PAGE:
I am proud of our accomplishments. My family and I are thrilled to call Wellington our home. While it would be easy to stop and take a deep breath, we believe the Equestrian Village project is the single most important economic engine to enhance Wellington’s equestrian economy and position it to have a greater impact across the community while still maintaining Wellington’s unique character. The most significant benefit is the ability to create jobs from critical short-term construction jobs to long-term, full-time jobs in all areas of the industry (horse shows, hospitality, lodging, administration, equestrian support and specialty retail). It will elevate the real-estate market, which enhances the tax base that supports community services; reduce the seasonality, which strengthens and supports local businesses; create a common gathering spot to engage, educate and entertain the community; and position Wellington to attract more world-class equestrian events such as the 2018 World Equestrian Games,
thus firmly establishing Wellington as the No. 1 equestrian destination in the world.

Once again, we stand at a crossroad: WEPA states that our project would create uncertainty, anxiety and insecurity. Its members want you to imagine a project with crime, traffic, high-rises, shopping malls, RVs, noise, declining home values and increased danger to horses. Instead, let's challenge them once again.

Let's all imagine a project that drives a robust economic industry for Wellington and the county. Let's imagine a place with children and families playing, seniors relaxing and local residents and riders from around the world competing in diverse and accessible events. Let's imagine hundreds of industry professionals and businesses coming to Wellington for trade shows, industry conferences and new events. Let's imagine many of those businesses returning or moving their businesses here — creating more jobs. Let's imagine an industry that provides hundreds of jobs in a world where people are struggling to find jobs, pay their mortgages to keep their homes, feed their families, educate their children and maintain a decent quality of life.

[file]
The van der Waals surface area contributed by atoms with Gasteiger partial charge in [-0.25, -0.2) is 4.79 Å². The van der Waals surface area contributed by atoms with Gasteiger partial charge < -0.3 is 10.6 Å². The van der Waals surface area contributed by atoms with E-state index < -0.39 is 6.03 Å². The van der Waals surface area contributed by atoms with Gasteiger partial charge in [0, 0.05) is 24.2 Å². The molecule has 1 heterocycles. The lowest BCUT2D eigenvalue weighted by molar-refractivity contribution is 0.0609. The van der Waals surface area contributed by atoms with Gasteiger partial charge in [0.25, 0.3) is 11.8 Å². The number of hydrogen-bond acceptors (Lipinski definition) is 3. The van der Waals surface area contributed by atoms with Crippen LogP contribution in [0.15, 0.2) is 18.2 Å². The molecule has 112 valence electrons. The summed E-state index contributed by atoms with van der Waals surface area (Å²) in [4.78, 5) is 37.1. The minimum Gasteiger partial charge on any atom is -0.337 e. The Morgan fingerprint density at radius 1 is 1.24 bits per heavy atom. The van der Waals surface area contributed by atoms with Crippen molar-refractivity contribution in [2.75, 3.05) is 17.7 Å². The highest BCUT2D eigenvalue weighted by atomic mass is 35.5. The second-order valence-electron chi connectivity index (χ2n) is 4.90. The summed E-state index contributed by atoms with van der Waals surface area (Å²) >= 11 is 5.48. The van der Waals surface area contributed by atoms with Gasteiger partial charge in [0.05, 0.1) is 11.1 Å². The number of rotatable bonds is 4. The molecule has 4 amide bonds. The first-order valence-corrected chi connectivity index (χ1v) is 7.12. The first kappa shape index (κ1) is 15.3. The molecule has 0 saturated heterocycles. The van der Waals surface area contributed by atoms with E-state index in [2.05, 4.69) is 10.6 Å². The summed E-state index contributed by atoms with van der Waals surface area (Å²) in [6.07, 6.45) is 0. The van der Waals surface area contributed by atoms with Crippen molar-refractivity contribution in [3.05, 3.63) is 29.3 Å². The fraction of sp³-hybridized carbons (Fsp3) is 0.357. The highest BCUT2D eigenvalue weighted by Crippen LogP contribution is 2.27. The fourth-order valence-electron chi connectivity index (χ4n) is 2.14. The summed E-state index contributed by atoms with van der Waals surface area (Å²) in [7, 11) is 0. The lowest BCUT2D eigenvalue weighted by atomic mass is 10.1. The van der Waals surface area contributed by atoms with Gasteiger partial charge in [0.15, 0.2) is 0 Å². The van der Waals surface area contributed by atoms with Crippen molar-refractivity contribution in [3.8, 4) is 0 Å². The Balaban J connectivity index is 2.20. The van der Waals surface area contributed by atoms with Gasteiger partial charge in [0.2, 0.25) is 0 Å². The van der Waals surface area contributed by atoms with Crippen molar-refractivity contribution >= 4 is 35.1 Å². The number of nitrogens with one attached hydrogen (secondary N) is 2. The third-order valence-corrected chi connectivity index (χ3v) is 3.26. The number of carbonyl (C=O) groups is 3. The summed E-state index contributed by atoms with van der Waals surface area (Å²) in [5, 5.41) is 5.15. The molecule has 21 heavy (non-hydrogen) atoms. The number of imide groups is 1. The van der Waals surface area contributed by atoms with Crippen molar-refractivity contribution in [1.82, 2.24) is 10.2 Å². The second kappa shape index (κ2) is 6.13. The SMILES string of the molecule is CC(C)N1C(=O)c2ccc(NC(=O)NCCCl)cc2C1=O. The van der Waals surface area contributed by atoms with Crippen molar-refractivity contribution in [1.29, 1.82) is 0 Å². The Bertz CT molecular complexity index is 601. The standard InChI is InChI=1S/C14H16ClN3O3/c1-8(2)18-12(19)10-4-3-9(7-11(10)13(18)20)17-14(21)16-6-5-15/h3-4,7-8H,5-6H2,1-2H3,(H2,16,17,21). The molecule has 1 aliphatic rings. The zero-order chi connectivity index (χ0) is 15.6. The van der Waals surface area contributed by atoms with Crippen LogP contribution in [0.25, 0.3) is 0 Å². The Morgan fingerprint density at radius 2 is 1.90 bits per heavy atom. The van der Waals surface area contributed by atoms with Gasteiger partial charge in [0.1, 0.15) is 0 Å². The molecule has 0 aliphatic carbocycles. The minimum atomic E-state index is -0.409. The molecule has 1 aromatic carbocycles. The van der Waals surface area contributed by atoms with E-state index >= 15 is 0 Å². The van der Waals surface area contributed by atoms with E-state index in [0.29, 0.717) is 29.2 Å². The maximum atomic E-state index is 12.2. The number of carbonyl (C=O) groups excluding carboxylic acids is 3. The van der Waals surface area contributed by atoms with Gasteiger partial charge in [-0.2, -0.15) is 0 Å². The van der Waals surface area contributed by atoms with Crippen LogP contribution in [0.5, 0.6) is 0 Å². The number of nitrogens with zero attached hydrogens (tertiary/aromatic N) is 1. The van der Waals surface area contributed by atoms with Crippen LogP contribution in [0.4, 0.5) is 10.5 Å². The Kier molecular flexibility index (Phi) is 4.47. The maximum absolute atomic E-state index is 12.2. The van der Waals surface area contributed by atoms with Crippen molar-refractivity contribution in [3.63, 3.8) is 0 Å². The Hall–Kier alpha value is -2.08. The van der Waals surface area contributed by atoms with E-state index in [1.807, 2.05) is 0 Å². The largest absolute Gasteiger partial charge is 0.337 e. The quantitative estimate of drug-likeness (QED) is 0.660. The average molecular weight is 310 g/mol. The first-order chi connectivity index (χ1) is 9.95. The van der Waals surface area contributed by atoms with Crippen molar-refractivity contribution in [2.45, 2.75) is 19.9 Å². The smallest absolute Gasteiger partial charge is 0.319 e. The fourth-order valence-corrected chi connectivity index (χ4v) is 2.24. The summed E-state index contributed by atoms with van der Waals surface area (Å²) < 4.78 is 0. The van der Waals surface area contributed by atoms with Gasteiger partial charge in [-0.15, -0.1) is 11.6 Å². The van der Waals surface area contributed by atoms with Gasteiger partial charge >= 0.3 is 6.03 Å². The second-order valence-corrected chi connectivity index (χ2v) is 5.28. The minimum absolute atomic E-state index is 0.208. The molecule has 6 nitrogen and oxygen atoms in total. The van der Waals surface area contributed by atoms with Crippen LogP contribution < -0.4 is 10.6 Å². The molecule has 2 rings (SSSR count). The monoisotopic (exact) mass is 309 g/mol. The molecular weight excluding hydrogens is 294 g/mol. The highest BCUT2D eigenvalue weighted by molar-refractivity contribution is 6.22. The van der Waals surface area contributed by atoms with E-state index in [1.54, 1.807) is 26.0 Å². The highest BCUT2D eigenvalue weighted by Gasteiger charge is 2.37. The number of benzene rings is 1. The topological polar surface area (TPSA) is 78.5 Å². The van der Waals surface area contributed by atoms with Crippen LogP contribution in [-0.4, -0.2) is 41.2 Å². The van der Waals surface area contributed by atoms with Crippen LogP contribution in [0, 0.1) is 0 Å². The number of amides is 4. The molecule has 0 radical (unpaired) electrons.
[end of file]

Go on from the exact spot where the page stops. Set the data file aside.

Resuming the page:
Let's imagine a world where a couple of large estate owners with their lobbyists and lawyers do not dictate policy to protect their mega-compounds and access roads at the expense of the community. If you have a job, a great estate and tremendous wealth, the status quo is great. When you are a high school senior without a job, or a father who has been laid off and cannot support his family, the status quo is not such a nice place. WEPA was wrong in 2006, and they are even more wrong in 2011.

In my heart, I believe we can and will reshape this community into the most unique place in the world that benefits a much broader group of people. Unfortunately, that requires change, and change is extremely hard for most people, especially those people who are vested in what they know, feel and touch. Add a level of uncertainty in the outcome of that change, and it creates fear. That fear then evolves into resistance and criticism of the unknown and then criticism of the individuals who are pursuing the change. This is true for most exploration and invention in history.

The fact is, visions do not come with majority support, and the execution of the vision is filled with setbacks in the form of mistakes, failures and shortcomings that provide fodder for the critics. In response to these setbacks and critics, you can either quit, adapt or get stronger, smarter and overcome. If the critics prevail, the status quo prevails, and the corresponding change and opportunities die. You will never know what could have been. Your willingness to persevere directly correlates to your fundamental belief in the outcome, your resources and your team.

This is the message I have ingrained in my children, because the ultimate fact is, critics do not write great novels, produce great movies, build great buildings, invent cures, lead companies, build products or change society. They criticize. Criticism is important to improve a process, but it should not be the lasting legacy.

Read More:
Answers To Your Questions About The Equestrian Village Project
By Mark Bellissimo, Managing Partner, Wellington Equestrian Partners